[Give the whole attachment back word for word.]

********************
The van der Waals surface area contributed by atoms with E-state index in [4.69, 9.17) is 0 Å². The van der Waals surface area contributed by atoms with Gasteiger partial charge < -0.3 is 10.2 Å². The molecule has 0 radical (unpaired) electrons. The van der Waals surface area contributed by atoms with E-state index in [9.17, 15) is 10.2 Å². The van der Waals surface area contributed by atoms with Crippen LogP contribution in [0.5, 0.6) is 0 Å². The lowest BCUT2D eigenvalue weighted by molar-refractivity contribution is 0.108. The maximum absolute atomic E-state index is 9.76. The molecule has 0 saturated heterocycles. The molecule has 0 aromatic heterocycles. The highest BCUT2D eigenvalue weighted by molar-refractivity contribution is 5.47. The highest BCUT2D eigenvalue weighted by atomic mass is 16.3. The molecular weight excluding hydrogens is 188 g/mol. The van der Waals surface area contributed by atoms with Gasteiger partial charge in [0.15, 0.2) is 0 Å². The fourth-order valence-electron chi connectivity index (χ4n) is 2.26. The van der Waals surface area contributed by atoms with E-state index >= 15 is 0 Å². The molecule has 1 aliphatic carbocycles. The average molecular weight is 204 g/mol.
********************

The van der Waals surface area contributed by atoms with E-state index in [4.69, 9.17) is 0 Å². The van der Waals surface area contributed by atoms with Gasteiger partial charge < -0.3 is 10.2 Å². The molecule has 0 radical (unpaired) electrons. The van der Waals surface area contributed by atoms with E-state index in [9.17, 15) is 10.2 Å². The van der Waals surface area contributed by atoms with Crippen LogP contribution in [0.5, 0.6) is 0 Å². The lowest BCUT2D eigenvalue weighted by molar-refractivity contribution is 0.108. The maximum absolute atomic E-state index is 9.76. The molecule has 0 saturated heterocycles. The molecule has 0 aromatic heterocycles. The highest BCUT2D eigenvalue weighted by molar-refractivity contribution is 5.47. The highest BCUT2D eigenvalue weighted by atomic mass is 16.3. The molecular weight excluding hydrogens is 188 g/mol. The van der Waals surface area contributed by atoms with Gasteiger partial charge in [0.15, 0.2) is 0 Å². The fourth-order valence-electron chi connectivity index (χ4n) is 2.26. The van der Waals surface area contributed by atoms with E-state index >= 15 is 0 Å². The molecule has 1 aliphatic carbocycles. The average molecular weight is 204 g/mol.